John Paul II, Encyclical Letter The Splendor of Truth: Veritatis Splendor (1993).
This encyclical is an exposition of Christ’s conversation with the rich young man recorded in Matthew 19:16-30. The Pope’s purpose is to “reflect on the whole of the Church's moral teaching, with the precise goal of recalling certain fundamental truths of Catholic doctrine which, in the present circumstances, risk being distorted or denied.” Veritatis Splendor ¶4.
This reflection is in response to “an overall and systematic calling into question of traditional moral doctrine, on the basis of certain anthropological and ethical presuppositions. At the root of these presuppositions is the more or less obvious influence of currents of thought which end by detaching human freedom from its essential and constitutive relationship to truth. Thus the traditional doctrine regarding the natural law, and the universality and the permanent validity of its precepts, is rejected . . . .” Veritatis Splendor ¶4.
In short, the encyclical is a response to growing moral relativism and the claim that there is no absolute truth that should guide our lives, our decisions, and our politics. It is about the “foundations of moral theology.” Veritatis Splendor ¶5. The encyclical has broad implications for law, politics, and ethics, since it addresses the fundamental moral relativism that justifies much of modern legal and political theory. The letter addresses at length, for example, the relationship between God’s law and human freedom (¶¶36-68) and the evils of modern ethics grounded in consequentialism (¶¶74-97). Its scriptural focus and broad relevance give it wide appeal across the evangelical spectrum.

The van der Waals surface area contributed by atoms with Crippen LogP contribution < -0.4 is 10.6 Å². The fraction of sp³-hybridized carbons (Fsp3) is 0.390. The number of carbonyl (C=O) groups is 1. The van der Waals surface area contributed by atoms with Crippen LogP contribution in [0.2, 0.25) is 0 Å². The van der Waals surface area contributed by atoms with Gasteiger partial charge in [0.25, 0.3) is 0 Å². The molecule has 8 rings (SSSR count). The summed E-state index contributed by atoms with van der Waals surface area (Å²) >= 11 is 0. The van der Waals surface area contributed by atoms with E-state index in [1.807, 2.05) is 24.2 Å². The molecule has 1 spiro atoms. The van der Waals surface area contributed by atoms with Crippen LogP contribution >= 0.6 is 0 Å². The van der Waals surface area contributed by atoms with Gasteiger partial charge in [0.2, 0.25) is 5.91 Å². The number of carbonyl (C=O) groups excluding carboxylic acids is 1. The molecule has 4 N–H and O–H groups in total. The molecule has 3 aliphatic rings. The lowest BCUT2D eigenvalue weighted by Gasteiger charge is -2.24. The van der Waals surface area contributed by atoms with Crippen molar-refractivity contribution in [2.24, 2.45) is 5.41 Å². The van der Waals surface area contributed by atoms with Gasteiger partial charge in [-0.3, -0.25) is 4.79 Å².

Russell Hittinger notes that today, “there is a deep and ultimately irrational reaction against any depiction, much less any organizing, of the moral life in terms of law.” Russell Hittinger, Natural Law and Catholic Moral Theology, in Michael Cromartie, ed., A Preserving Grace: Protestants, Catholics, and Natural Law 16 (1997). In Veritatis Splendor, John Paul II uses the scriptures to demonstrate “that there is a moral law that is indispensable, and that indeed binds authority itself. The Pope points out that all issues of circumstance, culture, place, and time notwithstanding, certain actions can never be made right; no human “law” can make them right. . . . Anyone who sets up an opposition between law and freedom, and then takes the side of freedom, not only underestimates the need for law but also misrepresents the nature of freedom.” Id. at 22.
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